Learn How to Safely Light an Oil Lamp (Source: Don Bell)
The safe lighting of antique oil lamps can prevent major fire disasters. Coal oil, kerosene, and the commercial lamp oils are very flammable and dangerous when carelessly and improperly used.
It's important to know how to use lamps properly. Thanks to these practical tips on how to light oil lamps and how to properly maintain them, you can relax and enjoy your nostalgic lighting with confidence.
How to Maintain Antique Oil Lamps
Mom's Recipe Scrapbooks (c. 1920)
A piece of sponge fastened on the end of a stick or wire is the best thing with which to clean lamp chimneys.
Old newspaper will make lamp chimneys sparkling clean. Simply turn the chimney while stuffing in the paper. You will be amazed at the results.
Lamp chimneys are made less liable to break by putting in cold water, bringing slowly to boiling point, boiling for an hour, and allowing to cool before removing from the water.
If a small hole is broken in a glass chimney, paste on a piece of paper and it will answer its purpose until you get a new chimney.
If you use oil, buy the best kerosene. Test it "outside" by placing a very small quantity in a teacup, and if it does not easily ignite when brought in contact with a lighted taper or match, it is good; poor oil will ignite instantly.
Keep lamp oil in a cool dark place; keep all the articles used for cleaning, filling, and trimming lamps by themselves. For these purposes provide an old waiter (box to hold the things), a lamp filler, pair of scissors or a lamp trimmer, box of wicks, soap, washing soda, and several soft cloths and towels, also a wire hairpin with which to keep open the tiny vent in the burner.
When lamps need an extra cleaning, add one tablespoon soda to a quart of water, being careful that none of the bronze or gilding comes in contact with the soda.
When the wick becomes too short to carry up the kerosene, and if you have not time to put in a new wick, a small piece of cotton rag pinned on below will prove a good feeder.
When the burners of the lamp become gummy and prevent the wicks moving freely, boil them up in suds over the fire a short time, and they will become entirely clean and work well.
Lamps may become incrusted inside with settlings from the oil, and ordinary washing will not remove it. Take soapsuds and fill the lamp about one-third full, then put in a little sharp sand, and shake vigorously. A few minutes will remove every particle of settlings.
Years ago, when Dad taught me how to light an oil lamp, he stressed these three important lamp safety tips:
1. Never overfill the container with lamp oil; fill to just over three-quarters full.
2. And always make sure the lamp or lantern is sitting on a stable, level surface while lighting it, and...
3. NEVER leave burning lamps unattended.
Be VERY Careful
Always be very careful of lighted oil lamps, especially when children are present. Unlike the youth of Grandma's day, young people are not as aware of the ever present dangers of a lighted lamp.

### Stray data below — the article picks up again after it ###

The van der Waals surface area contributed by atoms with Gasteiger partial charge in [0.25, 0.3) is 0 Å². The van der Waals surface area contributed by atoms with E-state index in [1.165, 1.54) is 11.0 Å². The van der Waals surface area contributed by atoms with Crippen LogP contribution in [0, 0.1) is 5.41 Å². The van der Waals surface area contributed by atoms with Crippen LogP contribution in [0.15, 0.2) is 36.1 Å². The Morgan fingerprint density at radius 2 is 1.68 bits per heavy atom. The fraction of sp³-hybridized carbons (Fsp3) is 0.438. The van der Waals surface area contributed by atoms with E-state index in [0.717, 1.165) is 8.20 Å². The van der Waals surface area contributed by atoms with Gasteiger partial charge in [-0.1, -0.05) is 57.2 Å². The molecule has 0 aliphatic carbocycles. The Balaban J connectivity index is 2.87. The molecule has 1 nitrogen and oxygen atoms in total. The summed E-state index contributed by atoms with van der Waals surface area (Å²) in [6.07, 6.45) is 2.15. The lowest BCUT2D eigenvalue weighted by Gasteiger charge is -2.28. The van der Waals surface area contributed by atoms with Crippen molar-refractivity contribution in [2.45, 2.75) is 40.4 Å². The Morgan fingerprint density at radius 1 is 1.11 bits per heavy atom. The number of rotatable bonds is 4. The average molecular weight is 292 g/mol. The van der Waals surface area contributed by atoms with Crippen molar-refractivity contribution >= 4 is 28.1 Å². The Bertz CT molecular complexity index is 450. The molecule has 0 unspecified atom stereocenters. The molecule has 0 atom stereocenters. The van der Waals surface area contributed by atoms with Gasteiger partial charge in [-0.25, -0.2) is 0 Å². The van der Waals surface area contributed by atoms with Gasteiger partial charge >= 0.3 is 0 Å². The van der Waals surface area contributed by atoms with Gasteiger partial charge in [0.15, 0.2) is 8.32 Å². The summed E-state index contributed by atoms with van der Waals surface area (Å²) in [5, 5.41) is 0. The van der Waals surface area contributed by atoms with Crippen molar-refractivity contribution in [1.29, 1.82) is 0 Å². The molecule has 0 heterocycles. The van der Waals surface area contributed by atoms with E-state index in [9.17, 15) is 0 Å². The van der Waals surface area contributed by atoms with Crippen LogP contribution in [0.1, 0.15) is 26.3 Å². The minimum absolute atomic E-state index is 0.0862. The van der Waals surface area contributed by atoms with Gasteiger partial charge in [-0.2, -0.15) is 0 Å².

Lamp oil is quite flammable, and a dropped lamp could explode causing serious burns and quickly destroy a house with fire.
About Antique Oil Lamps
Oil burning lamps and kerosene lanterns fell quickly out of fashion once electricity and electric lighting came into widespread use. Fortunately, many households kept their old lamps and lanterns giving us the opportunity to appreciate these beautiful lighting devices from gentler times.
There is now a demand in the marketplace for both new and antique lamps either for decoration or to provide useful mood lighting, or to softly illuminate backyard decks and patios.
Therefore, it's important to know the practical and safe way to operate and maintain these old fashioned light sources. Lighted coal oil lamps are beautiful to behold, and they are completely safe when properly maintained and used.
Our old farmhouse didn't have its electricity installed until around 1950, and
although I was only four years old at the time, I can still recall
my parents sitting at the kitchen table reading the newspaper by
lamplight while I played with my toys nearby on the floor.
One of the lamps we used is the one pictured. It was found abandoned in the attic of the Bell family's stone farmhouse when my grandfather purchased the property in 1918. So, its age is believed to be well over 100 years!
Its ceramic oil container fastened atop a brass base is colorfully hand-painted with two young ladies warmly dressed in their winter attire skating across the surface of a pond edged with evergreen trees and the upright stump of a fallen oak tree on the opposite side.
There's something restful and peaceful about soft lamplight, and when care is taken in their lighting, and they are responsibly used, they are a wonderful source of light.
Antique lamps can be found at flea markets and antique stores at various prices, and a selection of both modern and reproduction lamps as well as replacement chimneys and wicks is easily available online from Amazon.